The weight of the transported solids. Its effectiveness was evaluated by comparison with a traditionally designed sump shown in Figure 3. or their number. was used as a measure of the effectiveness of the sump to handle solids. at least 45 degrees for smooth surfaces (plastics or coated concrete) or at least 60 degrees for concrete – all angles relative to horizontal. Sump diameter. TOP sump with 1. we therefore focused our research efforts on circular sumps with two pumps.2 diameter 5 . The settling solids used in the laboratory tests were fine sand (44kg) and saw dust (5kg). that is. All other surfaces must be vertical or steeply inclined. The floating Figure 4. A set of main design criteria for a self-cleansing sump was developed by conducting laboratory tests with sediment movement in pump sumps.6m possible liquid level in the sump. sumps have been designed to provide ample space for pumps and to facilitate access to them for service personnel. Traditionally.) The solids pumped out of the sump were collected and weighed or counted and returned to the sump before the next pumping cycle. These principals were applied to a prototype sump dubbed TOP (The optimal Pumping Station). 1996). The Flygt flush valve stirs up water in the sump at the start of each pump cycle. to the point of incipient air ingestion or ‘snore’.) The solids were collected and not returned to the sump. resuspending solids and making them easier to pump away.2 Adapting Circular Sumps to Sewage Solids The most numerous pumping stations in a sewerage system are fairly small. Our objective was to develop a circular sump that would transport solids more effectively than typical sumps on the market. Until recently. The inflow should be submerged or otherwise prevented from cascading.5D inlet. Consequently. Standard circular sump of traditional design. such sumps have suffered from problems related to the accumulation of sludge and other sewage solids. An example of such a traditional sump is shown in Figure 3. The distance from the pump suction inlet should be less than 0. often circular in design and equipped with two pumps. 2. They may be summarised as follows: The flat bottom area of a sump must be kept to a minimum and located directly under the pump suction. which is shown in Figure 4. such conditions were regarded as normal. Pumping cycles were repeated until no more solids were transported and the retained sediment was in equilibrium.3. The effectiveness of the Flygt automatic flush valve was also tested. Two types of tests were conducted: 1. 1. To achieve the biggest effect. The pumps must occasionally operate to the lowest Figure 3. This sump was then extensively tested in the laboratory using a mixture of representative sewage solids (Czarnota and Tammelin.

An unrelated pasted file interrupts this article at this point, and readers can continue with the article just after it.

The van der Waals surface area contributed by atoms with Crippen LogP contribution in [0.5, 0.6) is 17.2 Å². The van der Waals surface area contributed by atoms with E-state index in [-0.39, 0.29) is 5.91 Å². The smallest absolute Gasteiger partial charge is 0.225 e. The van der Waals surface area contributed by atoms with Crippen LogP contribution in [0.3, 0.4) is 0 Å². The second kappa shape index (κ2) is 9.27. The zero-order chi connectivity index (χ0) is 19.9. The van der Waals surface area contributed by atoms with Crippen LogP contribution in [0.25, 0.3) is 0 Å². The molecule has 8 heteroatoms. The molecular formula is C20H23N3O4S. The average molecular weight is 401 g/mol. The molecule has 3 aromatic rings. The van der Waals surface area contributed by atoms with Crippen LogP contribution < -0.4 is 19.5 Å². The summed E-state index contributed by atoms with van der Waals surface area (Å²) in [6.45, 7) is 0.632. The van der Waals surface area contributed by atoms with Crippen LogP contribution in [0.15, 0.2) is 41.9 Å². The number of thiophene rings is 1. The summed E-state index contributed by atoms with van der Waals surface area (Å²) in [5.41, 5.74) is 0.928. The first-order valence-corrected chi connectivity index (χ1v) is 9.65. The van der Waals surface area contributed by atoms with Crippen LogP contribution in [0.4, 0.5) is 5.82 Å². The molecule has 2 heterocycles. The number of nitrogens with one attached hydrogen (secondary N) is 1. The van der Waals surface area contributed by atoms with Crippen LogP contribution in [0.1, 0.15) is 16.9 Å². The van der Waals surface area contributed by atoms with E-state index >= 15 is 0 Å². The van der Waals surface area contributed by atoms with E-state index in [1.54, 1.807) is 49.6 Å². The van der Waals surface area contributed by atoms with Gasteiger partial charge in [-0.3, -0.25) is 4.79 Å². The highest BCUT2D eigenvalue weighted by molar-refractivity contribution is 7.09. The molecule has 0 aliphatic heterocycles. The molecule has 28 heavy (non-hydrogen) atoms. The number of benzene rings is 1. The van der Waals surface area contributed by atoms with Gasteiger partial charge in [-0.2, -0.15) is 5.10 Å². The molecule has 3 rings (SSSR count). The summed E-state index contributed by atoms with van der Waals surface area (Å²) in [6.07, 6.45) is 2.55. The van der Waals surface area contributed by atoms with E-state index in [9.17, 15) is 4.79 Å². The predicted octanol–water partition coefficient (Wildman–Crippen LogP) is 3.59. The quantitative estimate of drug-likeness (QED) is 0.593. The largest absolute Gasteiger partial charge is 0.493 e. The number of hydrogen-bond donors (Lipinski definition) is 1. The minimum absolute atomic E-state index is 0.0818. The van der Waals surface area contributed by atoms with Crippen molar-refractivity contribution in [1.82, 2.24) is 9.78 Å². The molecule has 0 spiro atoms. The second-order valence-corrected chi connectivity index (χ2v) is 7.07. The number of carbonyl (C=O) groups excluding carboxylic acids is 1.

has to exceed a certain critical value pertinent to the sediment type.2-0.1-0. can only enter the pump if they are within the influence of the pump suction. tampons.0-0.2-0. similarly to the settling ones.sand and plastic bead deposits (contour marked by a red line) in the standard and TOP sumps after a total of 40 pumping cycles. 6 Figure 5. The sumps were interconnected and filled with equal amount of solids and liquids.no flush valve 40 Dry mass kg 30 20 10 0 1 2 3 4 5 6 7 Cycle# 8 9 10 11 12 0. animportant factor – the lower the level. The floating solids. or 10 times by each pump. Consequently. during the idle phase of a pumping cycle. Perhaps the most convincing was a back-to-back test.95 and 1. sanitary pads. Lowering the liquid level in relation to the position of the pump inlet is. Position of the inflow to the sump and free spaces that form passageways for wastewater have to be designed to facilitate the transport of solids. 96% of the solids accumulated in the traditional sump whereas only 4% were left in the TOP sump.9 .7. Back-to-back test .1-0. To pump them away. The mass of sediment in the standard sump was 94kg and in the TOP sump. The difference was greatest for settling and floating solids. The TOP sump proved to be far more effective in transporting all types of tested solids than the traditional sump. The mixture was then pumped back and forth from one sump to the other a total of 40 times.8. 0.one pump cycle 30 25 Dry mass kg 20 15 10 5 0 Standard TOP Figure 6. and condoms. which was equally helpful for the transport of sediments. which is induced by the suction of the pump. Some of the test results are shown in Figures 5 to 8. 4kg Settling solids . the inflow of water to the sump is smaller than the pump capacity. the larger the amount of floating solids transported.7 0. The neutral-buoyancy sanitary solids were represented by rags. Nevertheless.0-0. the greater the shear force scouring the sediment. Sump diameter and bottom configuration are the characteristics that effect the transport of solids the most. At the end. Typically. the TOP sump was much more effective in transporting sand than the standard sump (Figure 6).9 Figure 7. the flat bottom area of the TOP sump was much smaller than that of the standard sump. the water level drops quickly while the pump is running and particularly so in a small sump. the shear force over the bottom. Also. The closer the pump inlet is to the bottom. Because the suction affect of the pump inlet decreases rapidly with the distance from the inlet.8 0. therefore. tissue paper. 0. heavy solids will settle to the bottom. the comparatively larger surface area in the standard sump was a disadvantage – the TOP sump was much more effective in allowing the pump to ingest the floating solids (Figure 8).Optimal pump sumps for wastewater solids were modelled with plastic beads (20 kg) with an SG between 0. Here again. see Figure 5. Mass of settling solids pumped out of the standard and TOP sumps in one pumping cycle No flush valve With flush valve Cumulative dry mass . Cumulative mass of settling solids pumped out of the TOP sump in 12 pumping cycles for 3 operating stop-start level bands: 0.03. it is important that the solids be guided towards the inlet. Since the pump inlet was closer to the bottom in the TOP sump than in the standard sump.